Ghettos of ghosts

In Glogpedia

by teachmsa
Last updated 5 years ago

Discipline:
Social Studies
Subject:
World War II
Grade:
8

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Ghettos of ghosts

Ghettos of Ghosts

"It is impossible to put into words what we have been through. One thing is clear,what happened exceeded our boldest dreams...."("The Last Letter from Mordecai Anielewicz").

Many Social Studies classes teach students about the Holocaust during WWII. Most of those students know that the majority of Jewish citizens were exterminated in concentration camps. Very few people know that the Jewish population was crammed into enclosed districts within cities called ghettos. These ghettos were where Jewish families were transported until Hitler decided on the “Final Solution.” One of the largest ghettos in all German and German-occupied countries was the Warsaw Ghetto in Warsaw, Poland. This ghetto reeked with death, starvation, and depression. Rations that were given to the Jewish families were not even 10% of what was supplied to the ghetto. Victims of poor rationing died from starvation, or faced the epidemics that would travel throughout the camp. Many of the ghettos’ inhabitants did not fight back and ultimately submitted to the Germans while other Jews did fight back. Zydowska Organizacja Bojowa (ZOB) was a Jewish Fighting Union that began to formulate organized uprisings. Most uprisings were led by young Jewish teens; one of these teens was Mordecai Anielewicz. After learning that his ghetto was planned to be liquidated as a present for the Führer; Anielewicz organized a revolt with the help from other teens in the ghetto including Yitzhak (Antek) Zuckerman. Shortly after the revolt had begun, Anielewicz wrote to Zuckerman about his feelings towards the revolt. “I feel that great things are happening, that what we have undertaken is of tremendous significance…” (John Menzer, “Warsaw Ghetto Uprising”). Together the ZOB managed to delay the liquefaction of the ghetto until May 16, 1943, but sadly German troops marched in, fed up with the revolt, and set fire to the camp. Although the constant barrage of mistreat from the Germans dampened the spirits of many Jews, nothing would deter them from their businesses and smuggling started from the moment the ghetto was occupied. Most smugglers were children ranging from ages five to six years old. These children exited the camps through walls, gates, tunnels, sewers, and houses on the borders. Most often foods and medicines were smuggled in, but sometimes adults would smuggle children out. Irena Sendler was one of these miracle workers. Sendler worked with Z̀egota, an underground resistance organization, and smuggled children out of the ghettos. Sendler worked as a nurse checking citizens for epidemics, and while checking families, she would store young children in the bottom of her toolbox, or sometimes take them out on gurneys. Together Sendler and Z̀egota created 3,000 fake documents for the thousands of Jewish children they set free. She even went as far to keep the documents hidden in empty drink bottles, so families could be reunited after the war. Before her death Sendler was quoted declaring, “Every child saved with my help is the justification of my existence on this Earth, and not a title to glory” (“Irena Sendler”). Every ghetto from World War II was a different experience. Some were more lethal than others in the case of Warsaw. As stated in a quote from Yitzhak (Antek) Zuckerman, “It is a necessity…an imperative, due to the Historical truth and the legacy that our generation will bequeath to those who will come after us, to speak not only of the loss…but also to reveal, in its fullest scope, the heroic struggle of the days of massacre and at the very epicenters of destruction” (Professor Dina Porat, “Defiance and Remembrance during the Holocaust”).If children were to stop learning about the Holocaust, the lives lost ,and the sacrifices made may be written off as a fairytale that never existed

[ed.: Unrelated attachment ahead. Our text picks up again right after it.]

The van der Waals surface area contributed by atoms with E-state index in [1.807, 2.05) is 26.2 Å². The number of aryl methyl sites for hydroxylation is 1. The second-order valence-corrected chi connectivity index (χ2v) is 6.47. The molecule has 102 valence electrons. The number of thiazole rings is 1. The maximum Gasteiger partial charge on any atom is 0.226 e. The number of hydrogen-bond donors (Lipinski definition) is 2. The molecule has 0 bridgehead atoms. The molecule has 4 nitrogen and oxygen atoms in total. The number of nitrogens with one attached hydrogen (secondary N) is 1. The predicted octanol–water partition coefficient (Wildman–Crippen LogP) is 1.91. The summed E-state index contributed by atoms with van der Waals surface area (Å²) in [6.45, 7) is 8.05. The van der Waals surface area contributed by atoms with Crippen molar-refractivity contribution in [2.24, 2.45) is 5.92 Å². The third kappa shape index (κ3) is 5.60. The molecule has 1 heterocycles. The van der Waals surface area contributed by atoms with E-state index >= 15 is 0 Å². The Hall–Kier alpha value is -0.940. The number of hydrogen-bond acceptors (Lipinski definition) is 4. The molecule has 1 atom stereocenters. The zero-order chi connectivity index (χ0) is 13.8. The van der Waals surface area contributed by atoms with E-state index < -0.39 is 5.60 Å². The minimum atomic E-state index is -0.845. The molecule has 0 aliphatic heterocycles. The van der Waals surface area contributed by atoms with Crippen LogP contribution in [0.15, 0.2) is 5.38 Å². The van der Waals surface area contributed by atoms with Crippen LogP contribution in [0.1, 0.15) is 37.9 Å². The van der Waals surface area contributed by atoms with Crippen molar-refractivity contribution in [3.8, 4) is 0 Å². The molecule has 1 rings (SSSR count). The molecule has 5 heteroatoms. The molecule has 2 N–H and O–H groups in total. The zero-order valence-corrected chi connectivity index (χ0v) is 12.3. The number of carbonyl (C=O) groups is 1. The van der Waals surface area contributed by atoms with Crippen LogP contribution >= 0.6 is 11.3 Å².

An exhibit commemorating the deportatino from Warsaw to Treblinka shows what a days ration of food was in the ghetto.

Five children eat what may be their only meal for the day.

Six boys sit on a sidewalk ; like them many other Jews in the ghettos did not know where their next meal was coming from.

Tens of Jewish Ghetto citizens lie dead or injured in the street after an inspection from the Nazis.

"Every child saved with my help is the justification of my existence on this Earth, and not a title to glory."

Click here to read Mordecai Anielewicz's biography

Click here to read Irena Sendler's biography

Click the flower to read the about the diary of Miriam Watternberg

A flower for the children who died in the ghettos.

Courtney Bulger


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